Section 3-103(a) of the Law, in particular, prohibits an employee from being employed by or having an interest in an entity that is subject to his authority or that of his agency or has contractual dealings with his agency. Given the structure of the Green Shores Program and the Employee's role as a grantee, this section would appear to apply to bar his participation. We believe, however, that participation in the program can be allowed for this Employee, with some constraints, without presenting a conflict of interest or appearance of conflict. These constraints reflect, in part, our previous advice barring persons involved in managing a program from participating in its benefits. We note that in this situation the Employee works in a different administration on a program that seems to be substantively separated from the Forestry Administration's activities. Thus, not only is the Employee not directly involved in the Green Shores Program, he functions in a strictly operational position and seems not to have any occasion to interact officially with persons who do manage the Green Shores or other forestry programs.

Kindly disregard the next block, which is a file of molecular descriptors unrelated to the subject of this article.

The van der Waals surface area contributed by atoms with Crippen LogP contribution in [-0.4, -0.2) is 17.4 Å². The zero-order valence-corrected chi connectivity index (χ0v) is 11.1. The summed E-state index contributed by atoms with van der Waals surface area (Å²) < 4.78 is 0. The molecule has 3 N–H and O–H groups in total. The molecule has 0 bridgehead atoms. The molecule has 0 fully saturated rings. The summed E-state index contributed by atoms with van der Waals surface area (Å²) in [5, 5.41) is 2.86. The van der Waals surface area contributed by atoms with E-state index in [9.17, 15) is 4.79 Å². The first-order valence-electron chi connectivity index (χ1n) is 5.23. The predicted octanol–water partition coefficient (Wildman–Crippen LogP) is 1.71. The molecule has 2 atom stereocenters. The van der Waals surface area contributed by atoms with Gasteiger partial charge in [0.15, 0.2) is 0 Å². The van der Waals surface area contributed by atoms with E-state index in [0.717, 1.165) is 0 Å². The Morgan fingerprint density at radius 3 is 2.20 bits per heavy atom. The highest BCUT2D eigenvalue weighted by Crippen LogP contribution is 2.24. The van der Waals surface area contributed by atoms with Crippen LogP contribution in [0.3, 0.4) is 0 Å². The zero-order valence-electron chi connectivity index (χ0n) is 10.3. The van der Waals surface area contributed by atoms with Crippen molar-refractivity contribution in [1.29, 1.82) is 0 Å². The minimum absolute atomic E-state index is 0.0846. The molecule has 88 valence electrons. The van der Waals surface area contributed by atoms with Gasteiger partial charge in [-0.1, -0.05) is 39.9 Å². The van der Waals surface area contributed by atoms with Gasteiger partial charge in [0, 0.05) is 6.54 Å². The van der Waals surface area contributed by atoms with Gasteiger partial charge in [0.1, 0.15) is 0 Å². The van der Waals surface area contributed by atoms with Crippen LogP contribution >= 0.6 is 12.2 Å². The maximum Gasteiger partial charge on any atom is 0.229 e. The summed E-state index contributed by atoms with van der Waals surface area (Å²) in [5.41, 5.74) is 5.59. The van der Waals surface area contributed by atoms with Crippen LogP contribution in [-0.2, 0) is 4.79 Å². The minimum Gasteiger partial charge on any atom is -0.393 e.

Also, to ensure against conflict or the appearance of conflict, this situation requires some additional limitations, particularly in view of the fact that the program is expected in the future to have limited funds, leading to denial of some requests, and that the $500 per acre payment provided in the program exceeds the per acre cost of the program to the landowner. While we recognize the agency's interest in recruiting participants (including its employees) for involvement in natural resources preservation programs, we believe that limiting the benefit to its employees to the cost of the activity will avoid the potential for actual abuse as well as the appearance of conflict. Thus, taking into account the agency program and the Employee's assignment in a completely different unit, we therefore advise the Employee and the Department that his participation in the Green Shores Program would be permitted under the Ethics Law, so long as payments under the program reflect the cost of the activity and do not include incentive/profit payments. We understand that the Department agrees with this approach and is taking steps to implement it.

William J. Evans, Chairman
    Shirley P. Hill
    Mark C. Medairy, Jr.
    Robert C. Rice, Ph.D.
   Mary M. Thompson

Date: January 12, 1993